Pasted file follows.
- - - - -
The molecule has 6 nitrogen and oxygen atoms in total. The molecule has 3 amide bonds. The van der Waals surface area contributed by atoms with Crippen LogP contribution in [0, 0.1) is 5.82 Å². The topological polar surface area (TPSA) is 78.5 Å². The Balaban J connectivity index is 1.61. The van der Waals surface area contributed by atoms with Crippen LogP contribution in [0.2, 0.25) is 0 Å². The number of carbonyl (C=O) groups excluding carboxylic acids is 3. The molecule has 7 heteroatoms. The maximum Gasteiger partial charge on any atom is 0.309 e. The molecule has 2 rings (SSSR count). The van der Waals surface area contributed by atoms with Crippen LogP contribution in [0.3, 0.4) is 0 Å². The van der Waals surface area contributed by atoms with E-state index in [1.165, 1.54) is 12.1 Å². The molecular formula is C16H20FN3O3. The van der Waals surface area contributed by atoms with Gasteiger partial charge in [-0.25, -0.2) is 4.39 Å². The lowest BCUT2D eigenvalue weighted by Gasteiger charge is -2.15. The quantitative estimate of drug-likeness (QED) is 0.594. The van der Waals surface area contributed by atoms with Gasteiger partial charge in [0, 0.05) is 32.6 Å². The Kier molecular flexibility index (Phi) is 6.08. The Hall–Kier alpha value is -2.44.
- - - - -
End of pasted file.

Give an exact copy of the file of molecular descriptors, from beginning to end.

The molecule has 6 nitrogen and oxygen atoms in total. The molecule has 3 amide bonds. The van der Waals surface area contributed by atoms with Crippen LogP contribution in [0, 0.1) is 5.82 Å². The topological polar surface area (TPSA) is 78.5 Å². The Balaban J connectivity index is 1.61. The van der Waals surface area contributed by atoms with Crippen LogP contribution in [0.2, 0.25) is 0 Å². The number of carbonyl (C=O) groups excluding carboxylic acids is 3. The molecule has 7 heteroatoms. The maximum Gasteiger partial charge on any atom is 0.309 e. The molecule has 2 rings (SSSR count). The van der Waals surface area contributed by atoms with Crippen LogP contribution in [0.3, 0.4) is 0 Å². The van der Waals surface area contributed by atoms with E-state index in [1.165, 1.54) is 12.1 Å². The molecular formula is C16H20FN3O3. The van der Waals surface area contributed by atoms with Gasteiger partial charge in [-0.25, -0.2) is 4.39 Å². The lowest BCUT2D eigenvalue weighted by Gasteiger charge is -2.15. The quantitative estimate of drug-likeness (QED) is 0.594. The van der Waals surface area contributed by atoms with Gasteiger partial charge in [0, 0.05) is 32.6 Å². The Kier molecular flexibility index (Phi) is 6.08. The Hall–Kier alpha value is -2.44.